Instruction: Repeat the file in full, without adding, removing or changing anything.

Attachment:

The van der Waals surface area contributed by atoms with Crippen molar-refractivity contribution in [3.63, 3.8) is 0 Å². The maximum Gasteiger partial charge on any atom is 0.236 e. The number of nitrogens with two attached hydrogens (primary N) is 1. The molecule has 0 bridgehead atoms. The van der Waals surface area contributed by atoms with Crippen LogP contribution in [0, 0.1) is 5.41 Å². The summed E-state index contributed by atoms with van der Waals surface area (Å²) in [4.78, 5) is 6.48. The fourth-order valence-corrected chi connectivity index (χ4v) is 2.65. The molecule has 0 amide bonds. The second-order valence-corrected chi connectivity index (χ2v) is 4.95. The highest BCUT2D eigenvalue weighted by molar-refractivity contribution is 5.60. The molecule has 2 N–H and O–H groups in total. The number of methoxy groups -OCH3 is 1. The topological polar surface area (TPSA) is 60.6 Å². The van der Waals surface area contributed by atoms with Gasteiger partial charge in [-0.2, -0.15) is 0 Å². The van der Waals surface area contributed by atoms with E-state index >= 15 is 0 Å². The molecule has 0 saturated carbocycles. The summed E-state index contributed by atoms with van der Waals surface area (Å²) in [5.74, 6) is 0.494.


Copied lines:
The van der Waals surface area contributed by atoms with Crippen molar-refractivity contribution in [3.63, 3.8) is 0 Å². The maximum Gasteiger partial charge on any atom is 0.236 e. The number of nitrogens with two attached hydrogens (primary N) is 1. The molecule has 0 bridgehead atoms. The van der Waals surface area contributed by atoms with Crippen LogP contribution in [0, 0.1) is 5.41 Å². The summed E-state index contributed by atoms with van der Waals surface area (Å²) in [4.78, 5) is 6.48. The fourth-order valence-corrected chi connectivity index (χ4v) is 2.65. The molecule has 0 amide bonds. The second-order valence-corrected chi connectivity index (χ2v) is 4.95. The highest BCUT2D eigenvalue weighted by molar-refractivity contribution is 5.60. The molecule has 2 N–H and O–H groups in total. The number of methoxy groups -OCH3 is 1. The topological polar surface area (TPSA) is 60.6 Å². The van der Waals surface area contributed by atoms with Gasteiger partial charge in [-0.2, -0.15) is 0 Å². The van der Waals surface area contributed by atoms with E-state index >= 15 is 0 Å². The molecule has 0 saturated carbocycles. The summed E-state index contributed by atoms with van der Waals surface area (Å²) in [5.74, 6) is 0.494.